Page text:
The tenant brought an application for summary judgement to enforce the terms of the lease. Although the landlord and tenant agreed to settle before the tenant's motion, the settlement failed when the landlord demanded additional payments. The landlord refused to participate in the arbitration and locked the tenant out of the premises. The tenant brought a motion for summary judgment to enforce the terms of the contract.

The motion judge held that the landlord was in breach and that the tenant had properly exercised its right to renew the lease. In coming to its decision, the motion judge relied on the decision of Director's Film Co. v. Vinifera Wine Services Inc., (1998), 1998 Carswell Ont 977. In that decision, the judge held that a tenant's casual or informal communication of its desire to renew can constitute a valid exercise of its option to renew if the landlord, by its conduct, waives its right to strict compliance with the terms of the lease. In this case, the motion judge found that the tenant's text message to the landlord served as sufficient written notice to exercise its renewal option. The Court pointed out that following delivery of the text message, the parties acted in a manner consistent with the notice having been properly provided. As well, the Court held that the landlord's demand for additional rent was not authorized by the lease. The lower court granted the summary judgement and ordered the landlord to pay damages in excess of $140,000 to the tenant for loss of the ability to sell its business. The Court also granted punitive damages of $20,000 for the "sufficiently egregious" actions of the landlord. The landlord's conduct following the text message also showed that the tenant's notice was properly provided. The landlord appealed the judgment on the basis of administrative fairness issues. The Court of Appeal dismissed the appeal.

The North Elgin Centre Inc. v. McDonald's Restaurants of Canada Ltd., 2018 ONCA 71, decision provides additional clarity with regard to situations where a landlord who has waived its right to strict compliance wishes to reinforce those rights. In this case, although the tenant gave proper notice to renew, the parties failed to agree on rent for the renewal period nine months prior to the expiration date. Following this, the landlord applied for a declaration that the lease would terminate on March 20, 2017. The tenant applied for a declaration that the lease had been renewed and that parties should proceed to arbitration to establish a fair market rental rate.

The application judge held that the renewal provisions required the tenant to do more than simply provide notice. As a result, the application judge granted the landlord's orders and dismissed the plaintiff's application. On appeal by the tenant, however, the Court of Appeal set aside the application judge's orders and declared that the lease had been renewed and that the parties should proceed to arbitration to determine the fair market rental rate for the premises.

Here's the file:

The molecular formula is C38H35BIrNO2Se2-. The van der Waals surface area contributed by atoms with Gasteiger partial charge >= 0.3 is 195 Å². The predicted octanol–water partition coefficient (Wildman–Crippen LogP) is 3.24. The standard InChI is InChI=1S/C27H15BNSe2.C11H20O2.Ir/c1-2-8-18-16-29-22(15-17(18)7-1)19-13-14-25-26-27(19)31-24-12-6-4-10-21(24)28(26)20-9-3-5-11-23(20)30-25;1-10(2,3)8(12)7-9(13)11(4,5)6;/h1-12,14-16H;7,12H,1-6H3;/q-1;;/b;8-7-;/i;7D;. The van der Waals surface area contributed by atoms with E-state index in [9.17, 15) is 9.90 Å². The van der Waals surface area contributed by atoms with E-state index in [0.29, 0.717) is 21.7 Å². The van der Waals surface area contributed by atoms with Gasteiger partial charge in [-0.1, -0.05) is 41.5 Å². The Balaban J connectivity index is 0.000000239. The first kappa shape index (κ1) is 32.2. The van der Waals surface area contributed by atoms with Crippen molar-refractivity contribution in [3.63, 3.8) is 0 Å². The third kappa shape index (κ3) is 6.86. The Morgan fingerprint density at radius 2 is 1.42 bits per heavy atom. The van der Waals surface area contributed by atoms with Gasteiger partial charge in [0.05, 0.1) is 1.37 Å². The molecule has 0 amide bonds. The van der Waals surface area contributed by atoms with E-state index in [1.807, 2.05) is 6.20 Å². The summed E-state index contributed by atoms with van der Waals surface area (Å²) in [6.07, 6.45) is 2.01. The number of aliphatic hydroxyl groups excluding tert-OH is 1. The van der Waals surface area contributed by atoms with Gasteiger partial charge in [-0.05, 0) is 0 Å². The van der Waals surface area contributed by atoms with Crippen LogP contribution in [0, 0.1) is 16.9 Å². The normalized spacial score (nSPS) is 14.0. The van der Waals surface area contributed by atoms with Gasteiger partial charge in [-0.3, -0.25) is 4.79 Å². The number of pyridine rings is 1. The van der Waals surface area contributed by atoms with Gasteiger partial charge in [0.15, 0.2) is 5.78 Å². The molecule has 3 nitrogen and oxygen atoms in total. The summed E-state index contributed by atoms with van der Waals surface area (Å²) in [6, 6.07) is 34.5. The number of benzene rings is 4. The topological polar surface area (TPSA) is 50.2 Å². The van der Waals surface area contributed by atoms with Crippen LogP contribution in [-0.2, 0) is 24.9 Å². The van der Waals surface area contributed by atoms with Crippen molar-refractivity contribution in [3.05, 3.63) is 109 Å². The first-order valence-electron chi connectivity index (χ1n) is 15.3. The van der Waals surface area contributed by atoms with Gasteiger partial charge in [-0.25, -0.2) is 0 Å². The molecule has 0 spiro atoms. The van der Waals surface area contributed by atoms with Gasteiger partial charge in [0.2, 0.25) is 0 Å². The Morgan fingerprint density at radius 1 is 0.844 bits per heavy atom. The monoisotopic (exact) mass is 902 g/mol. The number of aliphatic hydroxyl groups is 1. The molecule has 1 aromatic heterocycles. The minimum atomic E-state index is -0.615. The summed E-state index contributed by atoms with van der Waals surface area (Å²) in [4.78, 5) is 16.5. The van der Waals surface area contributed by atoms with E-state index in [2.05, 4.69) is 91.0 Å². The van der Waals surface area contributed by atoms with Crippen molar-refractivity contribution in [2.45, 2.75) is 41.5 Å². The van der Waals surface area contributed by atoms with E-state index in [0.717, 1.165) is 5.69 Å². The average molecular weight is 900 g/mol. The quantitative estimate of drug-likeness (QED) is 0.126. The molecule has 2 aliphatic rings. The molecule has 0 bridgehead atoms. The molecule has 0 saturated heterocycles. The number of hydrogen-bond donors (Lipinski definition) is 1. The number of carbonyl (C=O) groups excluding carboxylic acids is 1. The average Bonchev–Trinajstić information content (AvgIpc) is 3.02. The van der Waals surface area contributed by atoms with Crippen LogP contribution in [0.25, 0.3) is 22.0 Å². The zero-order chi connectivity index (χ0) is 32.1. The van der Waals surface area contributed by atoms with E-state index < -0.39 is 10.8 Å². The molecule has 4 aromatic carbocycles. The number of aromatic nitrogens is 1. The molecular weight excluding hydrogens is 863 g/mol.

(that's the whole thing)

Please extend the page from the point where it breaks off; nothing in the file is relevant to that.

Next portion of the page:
The Court noted that there was no error in the application judge's conclusion that the landlord waived strict compliance with the renewal provisions under the lease. However, the application judge erred in finding that the waiver was subsequently revoked by an email sent by the landlord to the tenant in 2016. The Court held that for a waiver to be revoked, the receiving party must receive reasonable and clear notice that the party who granted the waiver will now insist upon the strict enforcement of its legal rights. In addition, the notice must also provide the receiving party with an opportunity to cure any defect resulting from its reliance on the waiver. In this case, the Court found that the 2016 email did not clearly indicate that the landlord would be asserting strict enforcement of its legal rights. The email also did not provide the tenant with a reasonable period to cure the breach of the lease.

Both L'Ouvrier Inc. and North Elgin Centre Inc. emphasize the importance of the parties' conduct in relation to renewing leases. If a landlord does not want to waive its rights to strict compliance, the landlord must act carefully and be mindful of how its actions may be perceived by the tenant or a court in the context of a dispute. If a landlord wants to reinstate its waived rights, the landlord must provide sufficient and reasonable notice for the tenant to cure the breach of the lease.


Not Available if Tenant's Breach is not "Technical"

In Wittington Properties Ltd. v. Goodlife Fitness Centres Inc., 2017 ONSC 1426, the tenant entered into a lease to operate a fitness club. According to the lease, if the tenant was not in default, it had an option to extend the lease for an additional 5-year term. In 2014, however, the landlord informed the tenant that it had lost its right to extend the lease due to ongoing breaches.